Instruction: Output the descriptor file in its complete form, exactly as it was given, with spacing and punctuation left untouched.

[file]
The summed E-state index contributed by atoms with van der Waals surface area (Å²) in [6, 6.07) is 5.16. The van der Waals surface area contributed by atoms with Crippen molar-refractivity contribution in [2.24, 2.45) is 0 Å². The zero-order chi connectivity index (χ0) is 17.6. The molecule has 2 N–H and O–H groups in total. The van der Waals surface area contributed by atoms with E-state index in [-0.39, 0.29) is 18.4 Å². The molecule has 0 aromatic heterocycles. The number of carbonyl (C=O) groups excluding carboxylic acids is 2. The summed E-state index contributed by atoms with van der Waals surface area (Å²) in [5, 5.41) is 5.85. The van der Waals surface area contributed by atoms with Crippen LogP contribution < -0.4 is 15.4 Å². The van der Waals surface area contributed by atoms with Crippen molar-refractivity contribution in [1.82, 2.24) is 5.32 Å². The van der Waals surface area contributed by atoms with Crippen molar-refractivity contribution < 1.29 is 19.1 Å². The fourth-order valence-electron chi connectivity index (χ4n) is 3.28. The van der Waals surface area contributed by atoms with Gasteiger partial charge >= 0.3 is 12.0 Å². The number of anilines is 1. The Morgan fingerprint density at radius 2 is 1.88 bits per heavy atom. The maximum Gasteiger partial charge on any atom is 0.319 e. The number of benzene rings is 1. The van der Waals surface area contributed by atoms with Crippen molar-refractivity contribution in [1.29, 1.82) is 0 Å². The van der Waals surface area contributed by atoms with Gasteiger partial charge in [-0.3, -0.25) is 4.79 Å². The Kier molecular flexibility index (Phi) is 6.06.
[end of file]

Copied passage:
The summed E-state index contributed by atoms with van der Waals surface area (Å²) in [6, 6.07) is 5.16. The van der Waals surface area contributed by atoms with Crippen molar-refractivity contribution in [2.24, 2.45) is 0 Å². The zero-order chi connectivity index (χ0) is 17.6. The molecule has 2 N–H and O–H groups in total. The van der Waals surface area contributed by atoms with E-state index in [-0.39, 0.29) is 18.4 Å². The molecule has 0 aromatic heterocycles. The number of carbonyl (C=O) groups excluding carboxylic acids is 2. The summed E-state index contributed by atoms with van der Waals surface area (Å²) in [5, 5.41) is 5.85. The van der Waals surface area contributed by atoms with Crippen LogP contribution < -0.4 is 15.4 Å². The van der Waals surface area contributed by atoms with Crippen molar-refractivity contribution in [1.82, 2.24) is 5.32 Å². The van der Waals surface area contributed by atoms with Crippen molar-refractivity contribution < 1.29 is 19.1 Å². The fourth-order valence-electron chi connectivity index (χ4n) is 3.28. The van der Waals surface area contributed by atoms with Gasteiger partial charge >= 0.3 is 12.0 Å². The number of anilines is 1. The Morgan fingerprint density at radius 2 is 1.88 bits per heavy atom. The maximum Gasteiger partial charge on any atom is 0.319 e. The number of benzene rings is 1. The van der Waals surface area contributed by atoms with Crippen molar-refractivity contribution in [1.29, 1.82) is 0 Å². The van der Waals surface area contributed by atoms with Gasteiger partial charge in [-0.3, -0.25) is 4.79 Å². The Kier molecular flexibility index (Phi) is 6.06.